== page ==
It's all the more a pity given the recent successful renovation and reuse of the old Art Deco building at Prince and Peyton, formerly occupied by the Morris Katz car radio service.


Anonymous said...

So glad The Growler admits its causes "righteous" ones. So tell me, why
does The Growler care more about the demolition of the Alexandria Floral Company than the city's request for reduction in parking at the Charles Houston Center. Do you think poor folks only walk to such destinations? Let's deal with preservation, however it is defined, one neighborhood at a time.

Anonymous said...

"Do you think poor folks only walk to such destinations? "

From my experiences in walking by Charles Houston, there is always plenty of parking around the Center. The fact is, the Center is primarily used by the public housing residents of the area, and the City has concentrated 40% of its public housing population right around the Center.

So i don't get the rant against Growler...."poor folks" already live right there...why would they need a car to drive 2 blocks? This sounds more like the typical Alexandria "limousine liberal" rant about not helping poor folks than a coherent thought.

Anonymous said...

Anyone who references his every blog entry with words like "limousine liberal" is not someone I'm inclined to debate. The neighborhood has a history of parking problems. Did this blog not begin because The Growler felt inclined to oppose The Laundry project, parking reductions?

Anonymous said...

"parking reductions?"

Whoever you are tackle it! We're opposed to the city's granting repeated parking reductions. The apartment renovation at 1219 Oronoco will change the character of our block. The Monarch construction workers are also a problem, blessedly a temporary one.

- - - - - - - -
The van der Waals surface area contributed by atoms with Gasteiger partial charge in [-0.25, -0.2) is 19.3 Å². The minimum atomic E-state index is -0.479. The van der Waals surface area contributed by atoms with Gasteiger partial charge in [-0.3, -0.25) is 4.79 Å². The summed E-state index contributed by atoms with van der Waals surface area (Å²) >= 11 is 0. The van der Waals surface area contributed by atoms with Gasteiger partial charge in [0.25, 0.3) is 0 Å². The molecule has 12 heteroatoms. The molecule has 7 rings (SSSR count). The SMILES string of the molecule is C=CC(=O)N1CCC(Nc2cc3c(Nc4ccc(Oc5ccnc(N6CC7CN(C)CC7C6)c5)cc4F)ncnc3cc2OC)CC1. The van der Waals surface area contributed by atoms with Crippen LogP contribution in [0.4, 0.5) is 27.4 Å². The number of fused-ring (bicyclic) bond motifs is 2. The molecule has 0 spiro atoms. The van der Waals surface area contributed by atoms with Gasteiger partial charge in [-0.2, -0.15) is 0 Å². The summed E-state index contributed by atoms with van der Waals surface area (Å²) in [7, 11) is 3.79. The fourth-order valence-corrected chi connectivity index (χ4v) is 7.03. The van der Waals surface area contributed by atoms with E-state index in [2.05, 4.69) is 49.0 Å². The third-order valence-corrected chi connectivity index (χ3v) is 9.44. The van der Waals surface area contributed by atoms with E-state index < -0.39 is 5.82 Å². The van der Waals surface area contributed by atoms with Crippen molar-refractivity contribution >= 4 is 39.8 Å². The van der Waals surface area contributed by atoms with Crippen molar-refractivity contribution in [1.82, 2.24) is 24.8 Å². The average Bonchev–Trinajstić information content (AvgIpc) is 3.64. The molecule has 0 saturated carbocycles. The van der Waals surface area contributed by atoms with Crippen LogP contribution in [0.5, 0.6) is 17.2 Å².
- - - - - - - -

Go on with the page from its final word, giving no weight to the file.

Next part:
Anonymous said...

"Anyone who references his every blog entry with words like "limousine liberal" is not someone I'm inclined to debate. "

Then don't. But don't expect not to be slapped down. You asked a stupid question and u should expect a direct answer.

As for the name, well u sound like some of the people that get on this blog and start mouthing off from their townhouse in Cameron Station or South Alexandria about the plight of poor people

Did u not realize that the Community Center is SURROUNDED BY POOR PEOPLE? Why would a parking reduction at the Community Center be such a problem? The majority of the people that use the center LIVE RIGHT NEXT TO IT!

The City had multiple community meetings on the parking reductions and few if any people complained. More complaints seemed to be made about how the lot attracted potential troublemakers and how the design change might help alleviate that problem.

"The neighborhood has a history of parking problems. "

Again the south part of Parker Gray has parking problems, as does King Street. The North part???? uh no.... our parking problem is the City doesnt enforce its parking rules in our area and is too boneheaded to have more than 15 spots at the Metro. So dont go comparing the Houston Center reduction to the Laundry project....

Anonymous said...

"Stupid" "Limosine liberal"

No wonder this neighborhood cannot get its political act together. I am glad someone finally has called you to account. I live on the north side and clearly we do not agree. Approval of the Center's reduction in parking was wrong.

Anonymous said...

"I live on the north side and clearly we do not agree. Approval of the Center's reduction in parking was wrong."